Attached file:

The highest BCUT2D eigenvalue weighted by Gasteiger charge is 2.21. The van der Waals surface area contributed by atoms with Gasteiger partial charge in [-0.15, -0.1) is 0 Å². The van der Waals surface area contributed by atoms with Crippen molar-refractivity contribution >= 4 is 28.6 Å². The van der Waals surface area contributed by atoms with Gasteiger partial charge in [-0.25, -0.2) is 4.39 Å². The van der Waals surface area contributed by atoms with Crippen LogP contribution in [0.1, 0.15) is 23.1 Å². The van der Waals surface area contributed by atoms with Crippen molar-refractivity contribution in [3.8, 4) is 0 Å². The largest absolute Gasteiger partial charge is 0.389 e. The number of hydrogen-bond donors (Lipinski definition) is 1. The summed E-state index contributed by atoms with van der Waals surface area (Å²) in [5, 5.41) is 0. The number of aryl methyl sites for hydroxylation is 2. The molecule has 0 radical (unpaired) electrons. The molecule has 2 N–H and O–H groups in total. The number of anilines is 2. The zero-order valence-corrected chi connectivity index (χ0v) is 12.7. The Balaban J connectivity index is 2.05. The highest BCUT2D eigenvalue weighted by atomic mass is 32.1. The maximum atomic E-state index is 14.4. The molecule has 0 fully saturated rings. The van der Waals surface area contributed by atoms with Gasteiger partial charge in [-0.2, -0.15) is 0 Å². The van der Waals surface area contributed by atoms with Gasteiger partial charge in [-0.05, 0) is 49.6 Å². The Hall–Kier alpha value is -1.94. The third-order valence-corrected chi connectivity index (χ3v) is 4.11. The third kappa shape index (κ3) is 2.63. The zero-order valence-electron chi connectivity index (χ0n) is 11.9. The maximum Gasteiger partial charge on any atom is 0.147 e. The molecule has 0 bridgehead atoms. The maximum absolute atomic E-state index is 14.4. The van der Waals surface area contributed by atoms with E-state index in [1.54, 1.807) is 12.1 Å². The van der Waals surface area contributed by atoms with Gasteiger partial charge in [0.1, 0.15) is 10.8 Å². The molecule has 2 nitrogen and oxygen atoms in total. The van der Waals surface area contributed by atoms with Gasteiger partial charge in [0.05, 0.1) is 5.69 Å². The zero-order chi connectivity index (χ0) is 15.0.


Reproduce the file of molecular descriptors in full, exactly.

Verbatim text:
The highest BCUT2D eigenvalue weighted by Gasteiger charge is 2.21. The van der Waals surface area contributed by atoms with Gasteiger partial charge in [-0.15, -0.1) is 0 Å². The van der Waals surface area contributed by atoms with Crippen molar-refractivity contribution >= 4 is 28.6 Å². The van der Waals surface area contributed by atoms with Gasteiger partial charge in [-0.25, -0.2) is 4.39 Å². The van der Waals surface area contributed by atoms with Crippen LogP contribution in [0.1, 0.15) is 23.1 Å². The van der Waals surface area contributed by atoms with Crippen molar-refractivity contribution in [3.8, 4) is 0 Å². The largest absolute Gasteiger partial charge is 0.389 e. The number of hydrogen-bond donors (Lipinski definition) is 1. The summed E-state index contributed by atoms with van der Waals surface area (Å²) in [5, 5.41) is 0. The number of aryl methyl sites for hydroxylation is 2. The molecule has 0 radical (unpaired) electrons. The molecule has 2 N–H and O–H groups in total. The number of anilines is 2. The zero-order valence-corrected chi connectivity index (χ0v) is 12.7. The Balaban J connectivity index is 2.05. The highest BCUT2D eigenvalue weighted by atomic mass is 32.1. The maximum atomic E-state index is 14.4. The molecule has 0 fully saturated rings. The van der Waals surface area contributed by atoms with Gasteiger partial charge in [-0.2, -0.15) is 0 Å². The van der Waals surface area contributed by atoms with Gasteiger partial charge in [-0.05, 0) is 49.6 Å². The Hall–Kier alpha value is -1.94. The third-order valence-corrected chi connectivity index (χ3v) is 4.11. The third kappa shape index (κ3) is 2.63. The zero-order valence-electron chi connectivity index (χ0n) is 11.9. The maximum Gasteiger partial charge on any atom is 0.147 e. The molecule has 0 bridgehead atoms. The maximum absolute atomic E-state index is 14.4. The van der Waals surface area contributed by atoms with E-state index in [1.54, 1.807) is 12.1 Å². The van der Waals surface area contributed by atoms with Gasteiger partial charge in [0.1, 0.15) is 10.8 Å². The molecule has 2 nitrogen and oxygen atoms in total. The van der Waals surface area contributed by atoms with Gasteiger partial charge in [0.05, 0.1) is 5.69 Å². The zero-order chi connectivity index (χ0) is 15.0.